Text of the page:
Provinces Refuse to Share Powers With Climate Change Division

Apr 13th, 2014 | By | Category: Health and Climate Change, Pakistan

All the four provinces have refused to share their powers with the Climate Change Division and are insisting on formulating their own strategies to deal with the challenge of climate change in their respective areas. Two legislation bills, Climate Change and Bio-safety Act, formulated by the Climate Change Division in December last year hit a snag after opposition of provinces. Following the 18th Amendment during the previous PPP-led coalition government, the Ministry of Climate Change was devolved to provinces.

Presently, the Climate Change Division at the federal level is running its functions under the Environmental Protection Act 1997 that needs to be amended for a broader scope and role of the division, a senior official of the ministry told Business Recorder on Friday.

The Climate Change Division formulated two bills in December last year and dispatched them to chief secretaries of all the four provinces to get their viewpoints and consent.

“The climate change is no more a federal subject; therefore a legislation at the federal level can only be done after getting consensus from provinces,” he said.

The official warned that if the needed legislation is not done, Pakistan would not be able to deal with the challenge of climate change. At the moment, Pakistan is considered a country hit hard by the effects of climate change.

According to the 2006 Pakistan Strategic Country Environmental Assessment Report, the annual cost of environmental degradation in the country has been estimated at Rs365 billion.

Problems like sanitation, inadequate water supply and hygiene account for Rs112 billion, agriculture soil degradation for Rs70 billion and range land degradation and deforestation Rs6 billion.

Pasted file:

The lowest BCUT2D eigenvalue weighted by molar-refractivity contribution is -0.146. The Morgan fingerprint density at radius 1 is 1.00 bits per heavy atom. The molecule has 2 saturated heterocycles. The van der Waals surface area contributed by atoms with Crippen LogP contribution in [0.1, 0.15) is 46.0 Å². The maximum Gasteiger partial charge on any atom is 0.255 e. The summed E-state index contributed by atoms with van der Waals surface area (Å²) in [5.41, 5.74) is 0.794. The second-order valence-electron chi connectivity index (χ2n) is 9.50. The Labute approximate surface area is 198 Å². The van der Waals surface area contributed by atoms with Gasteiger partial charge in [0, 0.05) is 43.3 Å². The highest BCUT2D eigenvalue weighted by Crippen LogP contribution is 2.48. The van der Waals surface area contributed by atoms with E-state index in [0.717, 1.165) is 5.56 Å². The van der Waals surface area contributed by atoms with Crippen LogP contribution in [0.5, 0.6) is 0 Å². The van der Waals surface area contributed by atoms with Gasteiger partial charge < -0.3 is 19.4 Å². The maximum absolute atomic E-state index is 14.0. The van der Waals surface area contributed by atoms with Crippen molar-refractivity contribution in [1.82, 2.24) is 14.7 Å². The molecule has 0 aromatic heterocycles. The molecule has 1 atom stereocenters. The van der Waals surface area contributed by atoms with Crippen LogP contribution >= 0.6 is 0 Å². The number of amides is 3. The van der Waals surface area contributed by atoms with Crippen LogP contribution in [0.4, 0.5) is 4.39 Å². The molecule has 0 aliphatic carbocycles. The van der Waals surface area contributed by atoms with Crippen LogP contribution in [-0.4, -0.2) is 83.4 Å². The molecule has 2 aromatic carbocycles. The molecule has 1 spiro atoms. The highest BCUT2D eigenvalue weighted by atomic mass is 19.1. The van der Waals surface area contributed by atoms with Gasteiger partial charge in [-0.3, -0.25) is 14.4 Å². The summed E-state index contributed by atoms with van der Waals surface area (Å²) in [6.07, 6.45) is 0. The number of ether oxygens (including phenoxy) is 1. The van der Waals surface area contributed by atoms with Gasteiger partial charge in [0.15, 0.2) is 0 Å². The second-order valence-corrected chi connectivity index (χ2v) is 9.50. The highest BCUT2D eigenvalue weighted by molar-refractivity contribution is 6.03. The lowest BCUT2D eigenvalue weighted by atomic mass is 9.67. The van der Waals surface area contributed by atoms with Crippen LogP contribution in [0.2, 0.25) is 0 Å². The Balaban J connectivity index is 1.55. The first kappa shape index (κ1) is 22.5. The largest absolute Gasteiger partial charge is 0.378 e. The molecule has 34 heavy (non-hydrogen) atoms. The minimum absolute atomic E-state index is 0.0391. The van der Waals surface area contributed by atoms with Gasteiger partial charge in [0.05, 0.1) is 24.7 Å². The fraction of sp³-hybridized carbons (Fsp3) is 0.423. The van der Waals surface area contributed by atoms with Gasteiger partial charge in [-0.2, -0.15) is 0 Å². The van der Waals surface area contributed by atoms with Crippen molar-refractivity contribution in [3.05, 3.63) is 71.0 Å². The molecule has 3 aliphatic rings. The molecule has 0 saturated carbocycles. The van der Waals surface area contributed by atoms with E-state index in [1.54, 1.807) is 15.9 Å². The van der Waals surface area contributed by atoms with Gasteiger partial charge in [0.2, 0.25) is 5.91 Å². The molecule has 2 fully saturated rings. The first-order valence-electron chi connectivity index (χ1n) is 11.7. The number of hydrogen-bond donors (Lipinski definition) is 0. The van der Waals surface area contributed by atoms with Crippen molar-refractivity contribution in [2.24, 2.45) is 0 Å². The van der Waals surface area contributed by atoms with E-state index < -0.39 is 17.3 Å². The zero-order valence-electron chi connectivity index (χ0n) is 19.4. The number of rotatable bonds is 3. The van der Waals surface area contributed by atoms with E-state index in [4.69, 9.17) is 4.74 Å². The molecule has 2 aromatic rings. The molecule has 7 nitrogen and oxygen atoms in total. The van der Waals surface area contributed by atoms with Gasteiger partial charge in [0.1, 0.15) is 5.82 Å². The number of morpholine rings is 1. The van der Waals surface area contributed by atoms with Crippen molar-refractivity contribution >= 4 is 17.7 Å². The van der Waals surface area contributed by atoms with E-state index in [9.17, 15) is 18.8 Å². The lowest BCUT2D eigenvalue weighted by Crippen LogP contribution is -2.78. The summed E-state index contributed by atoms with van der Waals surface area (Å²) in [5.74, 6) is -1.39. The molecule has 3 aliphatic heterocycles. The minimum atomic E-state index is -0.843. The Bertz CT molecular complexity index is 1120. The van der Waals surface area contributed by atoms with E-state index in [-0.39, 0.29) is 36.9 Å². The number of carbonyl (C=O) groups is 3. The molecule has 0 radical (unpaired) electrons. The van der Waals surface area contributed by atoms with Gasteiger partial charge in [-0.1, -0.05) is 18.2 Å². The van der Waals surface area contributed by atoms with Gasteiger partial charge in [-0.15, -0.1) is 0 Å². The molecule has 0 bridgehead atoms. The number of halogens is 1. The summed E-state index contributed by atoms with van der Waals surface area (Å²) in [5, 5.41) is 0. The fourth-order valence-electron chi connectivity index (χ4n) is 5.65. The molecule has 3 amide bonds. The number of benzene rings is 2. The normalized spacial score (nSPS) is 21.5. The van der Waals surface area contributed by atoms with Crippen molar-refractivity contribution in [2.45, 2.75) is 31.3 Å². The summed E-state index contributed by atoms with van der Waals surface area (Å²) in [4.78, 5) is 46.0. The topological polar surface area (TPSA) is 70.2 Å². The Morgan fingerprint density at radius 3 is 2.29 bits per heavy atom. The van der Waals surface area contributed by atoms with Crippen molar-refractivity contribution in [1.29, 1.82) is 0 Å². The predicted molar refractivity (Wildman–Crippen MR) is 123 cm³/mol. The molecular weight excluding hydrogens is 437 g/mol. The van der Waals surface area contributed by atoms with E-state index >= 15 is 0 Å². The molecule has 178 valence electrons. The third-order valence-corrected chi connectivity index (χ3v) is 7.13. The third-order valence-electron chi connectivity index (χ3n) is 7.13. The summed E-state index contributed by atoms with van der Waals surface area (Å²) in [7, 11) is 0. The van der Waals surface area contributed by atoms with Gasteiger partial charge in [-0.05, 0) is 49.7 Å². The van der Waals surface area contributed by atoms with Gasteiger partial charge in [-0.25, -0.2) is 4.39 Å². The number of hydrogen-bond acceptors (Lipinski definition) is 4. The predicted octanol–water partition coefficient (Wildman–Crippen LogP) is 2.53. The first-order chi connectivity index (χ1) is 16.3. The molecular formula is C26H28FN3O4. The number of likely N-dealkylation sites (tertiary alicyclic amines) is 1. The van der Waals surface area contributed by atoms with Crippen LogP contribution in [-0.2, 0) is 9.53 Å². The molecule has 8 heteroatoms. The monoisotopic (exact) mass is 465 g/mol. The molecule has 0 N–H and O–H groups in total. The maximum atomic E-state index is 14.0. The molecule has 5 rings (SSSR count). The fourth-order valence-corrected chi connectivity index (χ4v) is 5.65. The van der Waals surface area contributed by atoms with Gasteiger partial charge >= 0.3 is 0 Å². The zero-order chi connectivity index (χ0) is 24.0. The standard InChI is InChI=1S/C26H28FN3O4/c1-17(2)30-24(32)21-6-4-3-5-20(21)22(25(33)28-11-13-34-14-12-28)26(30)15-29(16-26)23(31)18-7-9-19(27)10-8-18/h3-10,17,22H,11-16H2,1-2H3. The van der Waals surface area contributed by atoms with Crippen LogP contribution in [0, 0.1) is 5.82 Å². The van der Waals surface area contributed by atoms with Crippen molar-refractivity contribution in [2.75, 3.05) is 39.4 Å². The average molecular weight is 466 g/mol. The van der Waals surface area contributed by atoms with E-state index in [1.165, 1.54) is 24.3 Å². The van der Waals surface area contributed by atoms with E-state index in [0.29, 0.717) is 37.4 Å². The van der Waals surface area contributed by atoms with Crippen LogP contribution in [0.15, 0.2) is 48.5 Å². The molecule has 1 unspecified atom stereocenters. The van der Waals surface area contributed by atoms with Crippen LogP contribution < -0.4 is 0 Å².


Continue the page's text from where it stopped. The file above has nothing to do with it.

The official said scope and authority of the Climate Change Division is limited to federal areas only while all international protocols and conventions come under the purview of the federal government.

“The Climate Change Division has been made impotent in the 18th Amendment and it has become difficult at the federal level to take care of the international treaties,” he said.

Citing National Economy and Environment Development Study 2011, the official said Pakistan needs around $6 billion to $14 billion for climate change adaptation measures while mitigation efforts would cost around $7 billion to $18 billion from now to 2050. He said provinces alone would not be able to deal with the challenge and generate such a huge funding for adaptation and mitigation measures.

On the other hand, purview of the Climate Change Division is limited to the federal capital and it remains environment specific, he said. The official said under the present circumstances, the division cannot even initiate climate change related projects with the international organisations working on the subject.

The government transformed the climate change ministry into a division and its funds were also slashed by 60 percent in the 2013-14 budget. The government allocated Rs58.8 million to combat climate change in the Public Sector Development Programme for 2013-14 as compared to Rs168.1 million allocated to the climate change ministry in 2012-13.

Secretary Climate Change Division Raja Hassan Abbas told Business Recorder that consultation with provinces on the proposed bills is still ongoing “but it is taking too long.” He said his division can only initiate proposals for submission to the federal government and provinces on different subjects and issues and it is doing its job well.

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